We are responsible for providing evidence that the one year period prevalence of mental disorders in community samples was approximately 250 per thousand at risk (Goldberg & Huxley 1980 p10) , a figure obtained by combining figures for cross sectional prevalence with admittedly speculative estimates of annual inceptions, so that a cross sectional rate of 180/1000 was inflated by assuming that about one third of that figure would develop a new episode during the following year. Even at that time, we had excellent evidence that the vast majority of such episodes are of short duration (less than 3 months). Since that time surveys have become available asking people to remember their health over the previous year, so that by 2002 it was possible to show that these figures were slight under-estimates, and the figure for the UK was revised upwards to 270 (Goldberg & Goodyer 2005, p18), and were
combined with a consideration of rates reported by the Office of National Statistics.
These rates do not include either severe mental disorders such as schizophrenia bipolar disorder or dementia, nor did they include alcohol and drug dependence. It should be noted that these are annual rates, not life-time rates. The concept of lifetime prevalence is necessary for studies of the genetics of mental disorders, but is a highly questionable concept where common mental disorders are concerned, since it assumes that people not only can, but will reveal information about minor disorders that occurred many years ago, but that they have either forgotten or suppressed. For this reason, we have never quoted figures for life-time rates.
However, for those that like to think in these terms, we would suggest that the figure of “at least 25%” is almost certainly a conservative figure.
Goldberg DP, Huxley PJ (1980) Mental Illness in the Community. The Pathway to
Psychiatric Care. London, Tavistock
Goldberg DP, Goodyer I. (2005) The Origins and Course of Common Mental
Disorders. London, Routledge
Competing interests: No competing interests
One in Four: a useful shorthand and a meme that went viral
Ginn, Robinson and Horder (1) are having their epidemiological cake and eating it. I have yet to read weekly and yearly prevalence rates for physical illness in its entirety (definitions would be difficult, as would rates in young and older people) and the complexity with mental disorders increases with its spectrum from the “1% disorder” of schizophrenia to the ubiquitous but self-limiting “diagnoses” of caffeine addiction, some phobias, acute stress reaction, and adjustment disorder including bereavement (2). It is in no one’s interests to bring these latter conditions into the totality of severe psychological distress – neither the health services nor an informed public would believe us.
Beginning 1998, I was one of many health professionals, users and carers involved in the Royal College of Psychiatrists’ 5 year anti-stigma campaign, Changing Minds. Its chair, the late Professor Arthur Crisp, was keen to tag the campaign as “every family in the land”. The counterargument was that many people with severe mental illness had become separated from their families, or in some cases had been alone since childhood. As the campaign media lead, my brief was to highlight many common disorders (depression, anxiety, dementia and alcohol or drug misuse) as well as the rare but more stigmatised disorders of schizophrenia and anorexia nervosa. In populations that live long enough, dementia rates approach 20%, as do combinations of alcohol misuse and anxiety-depression rates in people living in impoverished conditions in the developed world. The most cited study then excluded cognitive decline to calculate a one month adults’ prevalence of 15.4% (3). Back in 2000, our calculation of “1 in 4” led to the short film by that name that deliberately depicted all 6 disorders in its less than 2 minutes’ running time. It played as a cinema trailer for 4 months and is still available to view: http://www.rcpsych.ac.uk/files/stigma_video.mpg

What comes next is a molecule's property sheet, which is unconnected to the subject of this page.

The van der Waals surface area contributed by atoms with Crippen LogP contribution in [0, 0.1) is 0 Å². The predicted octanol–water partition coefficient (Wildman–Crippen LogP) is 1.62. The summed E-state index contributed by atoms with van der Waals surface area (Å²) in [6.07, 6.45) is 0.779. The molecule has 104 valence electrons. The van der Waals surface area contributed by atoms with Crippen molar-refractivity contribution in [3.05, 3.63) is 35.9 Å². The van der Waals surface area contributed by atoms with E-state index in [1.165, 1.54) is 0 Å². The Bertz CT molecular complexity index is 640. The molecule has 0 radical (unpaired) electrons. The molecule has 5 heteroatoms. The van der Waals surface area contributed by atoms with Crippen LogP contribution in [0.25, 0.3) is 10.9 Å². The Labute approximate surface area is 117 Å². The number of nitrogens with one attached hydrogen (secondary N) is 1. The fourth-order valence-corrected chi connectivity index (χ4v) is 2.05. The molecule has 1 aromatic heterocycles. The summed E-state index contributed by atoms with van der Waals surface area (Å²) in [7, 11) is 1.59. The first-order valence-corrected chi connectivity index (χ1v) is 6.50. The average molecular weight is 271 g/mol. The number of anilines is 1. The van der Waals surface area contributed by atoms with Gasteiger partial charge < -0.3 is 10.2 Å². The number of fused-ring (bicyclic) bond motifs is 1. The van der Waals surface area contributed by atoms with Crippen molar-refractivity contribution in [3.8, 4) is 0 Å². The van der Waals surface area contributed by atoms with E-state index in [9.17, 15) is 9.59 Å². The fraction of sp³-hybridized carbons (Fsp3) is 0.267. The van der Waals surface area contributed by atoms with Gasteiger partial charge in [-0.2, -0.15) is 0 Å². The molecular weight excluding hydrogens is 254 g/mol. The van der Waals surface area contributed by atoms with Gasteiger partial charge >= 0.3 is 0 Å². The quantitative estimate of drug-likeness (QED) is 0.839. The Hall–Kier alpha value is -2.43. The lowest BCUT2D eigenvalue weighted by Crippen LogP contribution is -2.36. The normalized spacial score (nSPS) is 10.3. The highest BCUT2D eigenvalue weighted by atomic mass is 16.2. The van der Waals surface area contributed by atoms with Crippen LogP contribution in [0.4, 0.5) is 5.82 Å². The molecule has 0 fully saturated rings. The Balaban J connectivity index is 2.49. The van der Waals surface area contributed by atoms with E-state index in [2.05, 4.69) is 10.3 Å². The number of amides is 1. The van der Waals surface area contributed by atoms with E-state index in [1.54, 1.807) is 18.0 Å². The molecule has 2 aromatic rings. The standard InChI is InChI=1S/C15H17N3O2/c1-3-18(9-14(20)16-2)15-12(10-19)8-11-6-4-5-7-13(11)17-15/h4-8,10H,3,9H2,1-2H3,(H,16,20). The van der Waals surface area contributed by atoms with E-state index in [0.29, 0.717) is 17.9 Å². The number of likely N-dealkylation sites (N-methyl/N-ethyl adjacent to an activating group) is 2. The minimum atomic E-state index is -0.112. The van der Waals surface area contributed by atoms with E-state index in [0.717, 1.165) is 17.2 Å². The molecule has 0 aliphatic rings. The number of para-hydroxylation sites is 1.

The challenge for Psychiatry is to communicate prevalence in a clear way. A generalisation of “between 23 and 27%” would fail to impress – their quoted statistics for yearly EU rates and past week UK prevalence respectively (1). Without knowing what we were doing (though I must credit colleagues from the advertising industry and the film’s director John Selby), “one in four” became a meme (http://en.wikipedia.org/wiki/Internet_meme ) and went viral. And rightly so. Just this month, public health colleagues have called for a common language among global mental health advocates to make the arguments that treatments work and yield measureable economic benefits (4). I agree with the authors’ summation (1) that the phrase is “not too big, not too small”, and we should avoid using one in four as either point or short term prevalence rate.
1. S Ginn, R Robinson and J Horder “One in four” with a mental health problem: the anatomy of a statistic. BMJ 2012; 344.
2. A Kleinman Culture, bereavement and psychiatry. The Lancet, 379, 9816: 608 – 609
3. DA Regier, JH Boyd, JD Burke et al. One-Month Prevalence of Mental Disorders in the United States – based on five epidemiologic catchment area sites. Arch Gen Psychiatry. 1988; 45:977-986.
4. M Tomlinson and C Lund Why Does Mental Health Not Get the Attention It Deserves? An application of the Shiffman and Smith framework. PLoS Med 9(2): e1001178.
Competing interests: I am Director of Public Education for the Royal College of Psychiatrists